The amazing PicoPuter emulation project can run a transputer emulator on multiple Raspberry Pi Picos and group them using the transputer’s native interprocessor connection protocol.
The Raspberry Pi Pico is a surprisingly powerful device at $4 each, and one of its lesser-known features is its eight programmable IO state machines on board. As programmer archaeologist Andrew Menadue wrote in a blog post:
So he went and made it happen. One of the 133MHz ARM Cortex-M0+ cores of each pico runs a modified version of the T4 transputer emulator, and the PIO state machines run that
os-link Communication channels between processors, separately and without loading the CPU.
These inter-chip channels were one of the key features of the revolutionary transputer processors, such as the reg mentioned when profiling the device’s lead architect a decade ago. Transputers were used to build multiprocessor computers, where each microprocessor had its own local memory along with fast connections to its four neighboring chips capable of parallel processing. This was chic for the 1980s.
Menadue has also created a series of seven videos showing the process of building the hardware and getting the software up and running. He also shared the source code on GitHub. He’s even designed and built a RAM upgrade board for the Pi Pico that piggybacks onto one end of the tiny board and adds another 8MB of RAM. Since existing extensions for larger Pis are already called “Hats”, he named this extension “Underpants”.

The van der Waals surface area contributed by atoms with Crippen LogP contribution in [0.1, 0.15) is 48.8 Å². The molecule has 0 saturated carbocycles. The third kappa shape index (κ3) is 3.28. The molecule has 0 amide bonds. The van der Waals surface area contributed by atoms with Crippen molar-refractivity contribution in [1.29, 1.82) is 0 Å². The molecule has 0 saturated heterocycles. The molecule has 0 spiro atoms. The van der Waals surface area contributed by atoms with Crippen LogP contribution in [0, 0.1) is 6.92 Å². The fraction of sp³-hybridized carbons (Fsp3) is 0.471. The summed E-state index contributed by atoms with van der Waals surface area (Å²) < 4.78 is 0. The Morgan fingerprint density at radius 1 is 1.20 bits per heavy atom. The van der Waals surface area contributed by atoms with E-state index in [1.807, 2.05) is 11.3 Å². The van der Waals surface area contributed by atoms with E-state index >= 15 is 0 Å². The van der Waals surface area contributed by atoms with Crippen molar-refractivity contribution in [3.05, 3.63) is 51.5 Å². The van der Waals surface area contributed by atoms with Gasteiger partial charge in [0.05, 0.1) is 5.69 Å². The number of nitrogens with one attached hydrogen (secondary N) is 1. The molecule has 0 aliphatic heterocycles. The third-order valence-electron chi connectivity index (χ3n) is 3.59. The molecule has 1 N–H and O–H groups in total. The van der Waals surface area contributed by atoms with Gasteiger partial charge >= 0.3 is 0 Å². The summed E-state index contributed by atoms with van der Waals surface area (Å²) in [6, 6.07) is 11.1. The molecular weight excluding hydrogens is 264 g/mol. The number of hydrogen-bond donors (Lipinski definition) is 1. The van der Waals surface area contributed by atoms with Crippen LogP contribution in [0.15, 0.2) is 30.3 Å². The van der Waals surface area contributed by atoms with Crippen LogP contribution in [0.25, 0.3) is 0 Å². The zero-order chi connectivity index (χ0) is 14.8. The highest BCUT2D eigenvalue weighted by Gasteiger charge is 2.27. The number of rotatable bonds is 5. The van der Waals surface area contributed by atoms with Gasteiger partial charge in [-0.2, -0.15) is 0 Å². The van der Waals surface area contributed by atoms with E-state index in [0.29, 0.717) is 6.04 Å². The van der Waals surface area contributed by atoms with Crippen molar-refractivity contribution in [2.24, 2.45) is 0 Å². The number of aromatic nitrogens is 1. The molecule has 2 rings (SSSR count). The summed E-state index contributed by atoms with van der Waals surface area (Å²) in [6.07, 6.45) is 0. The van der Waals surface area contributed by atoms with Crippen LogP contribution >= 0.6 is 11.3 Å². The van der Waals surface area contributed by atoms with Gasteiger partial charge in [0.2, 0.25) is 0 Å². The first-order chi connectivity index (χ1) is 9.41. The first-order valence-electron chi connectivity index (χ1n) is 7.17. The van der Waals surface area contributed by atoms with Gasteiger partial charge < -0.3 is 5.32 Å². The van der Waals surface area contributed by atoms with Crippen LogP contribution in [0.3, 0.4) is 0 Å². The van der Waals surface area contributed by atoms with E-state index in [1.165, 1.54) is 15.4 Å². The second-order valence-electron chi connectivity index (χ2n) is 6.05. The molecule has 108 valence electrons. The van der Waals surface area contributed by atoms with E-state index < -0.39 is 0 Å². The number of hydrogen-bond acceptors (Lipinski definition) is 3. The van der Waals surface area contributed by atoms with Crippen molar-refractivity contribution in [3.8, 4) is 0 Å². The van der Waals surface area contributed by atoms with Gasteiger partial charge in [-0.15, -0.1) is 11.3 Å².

One of the many notable elements of his setup is that he used original Inmos IMSC011 silicon to connect the transputer links to a PC via an Arduino and he also showed that his interface worked just as well with original transputers -Hardware communicates.
Although the transputers themselves were not a commercial success, a lot of software and hardware emerged from the project, including the now open-source parallel operating system HeliOS and the parallel programming language Occam. In the 1980s, transputers were used to add additional grunt to both Atari and Amiga hardware. More recently, the design of the processors inspired the XMos XCore processor, which is used, among other things, as a coprocessor in a modern Amiga. ®
The term “programmer archaeologist” comes from Vernor Vinge’s classic novel A Fire Upon the Deep. The definition, a few paragraphs long, is here on Goodreads and is worth reading – as is the novel.